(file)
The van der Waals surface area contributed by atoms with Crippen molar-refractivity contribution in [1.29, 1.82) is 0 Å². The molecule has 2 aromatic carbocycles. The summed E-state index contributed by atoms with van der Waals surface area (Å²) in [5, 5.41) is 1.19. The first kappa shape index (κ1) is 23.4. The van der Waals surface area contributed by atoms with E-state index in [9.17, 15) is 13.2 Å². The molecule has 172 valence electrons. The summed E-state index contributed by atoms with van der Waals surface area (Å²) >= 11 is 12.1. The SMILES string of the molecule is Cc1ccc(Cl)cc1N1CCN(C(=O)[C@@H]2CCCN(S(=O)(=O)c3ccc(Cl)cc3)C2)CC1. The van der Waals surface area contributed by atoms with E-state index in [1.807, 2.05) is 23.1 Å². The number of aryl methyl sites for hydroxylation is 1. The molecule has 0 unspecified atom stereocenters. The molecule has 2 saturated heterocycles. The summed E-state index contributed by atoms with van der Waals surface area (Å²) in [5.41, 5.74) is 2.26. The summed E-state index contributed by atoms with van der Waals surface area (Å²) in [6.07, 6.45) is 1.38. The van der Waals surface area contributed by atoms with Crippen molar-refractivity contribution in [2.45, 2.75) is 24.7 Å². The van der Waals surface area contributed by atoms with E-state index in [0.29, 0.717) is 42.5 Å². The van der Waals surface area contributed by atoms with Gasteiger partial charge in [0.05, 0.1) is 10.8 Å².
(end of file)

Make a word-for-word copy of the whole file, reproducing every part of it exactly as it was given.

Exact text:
The van der Waals surface area contributed by atoms with Crippen molar-refractivity contribution in [1.29, 1.82) is 0 Å². The molecule has 2 aromatic carbocycles. The summed E-state index contributed by atoms with van der Waals surface area (Å²) in [5, 5.41) is 1.19. The first kappa shape index (κ1) is 23.4. The van der Waals surface area contributed by atoms with E-state index in [9.17, 15) is 13.2 Å². The molecule has 172 valence electrons. The summed E-state index contributed by atoms with van der Waals surface area (Å²) >= 11 is 12.1. The SMILES string of the molecule is Cc1ccc(Cl)cc1N1CCN(C(=O)[C@@H]2CCCN(S(=O)(=O)c3ccc(Cl)cc3)C2)CC1. The van der Waals surface area contributed by atoms with E-state index in [1.807, 2.05) is 23.1 Å². The number of aryl methyl sites for hydroxylation is 1. The molecule has 0 unspecified atom stereocenters. The molecule has 2 saturated heterocycles. The summed E-state index contributed by atoms with van der Waals surface area (Å²) in [5.41, 5.74) is 2.26. The summed E-state index contributed by atoms with van der Waals surface area (Å²) in [6.07, 6.45) is 1.38. The van der Waals surface area contributed by atoms with Crippen molar-refractivity contribution in [2.45, 2.75) is 24.7 Å². The van der Waals surface area contributed by atoms with E-state index in [0.29, 0.717) is 42.5 Å². The van der Waals surface area contributed by atoms with Gasteiger partial charge in [0.05, 0.1) is 10.8 Å².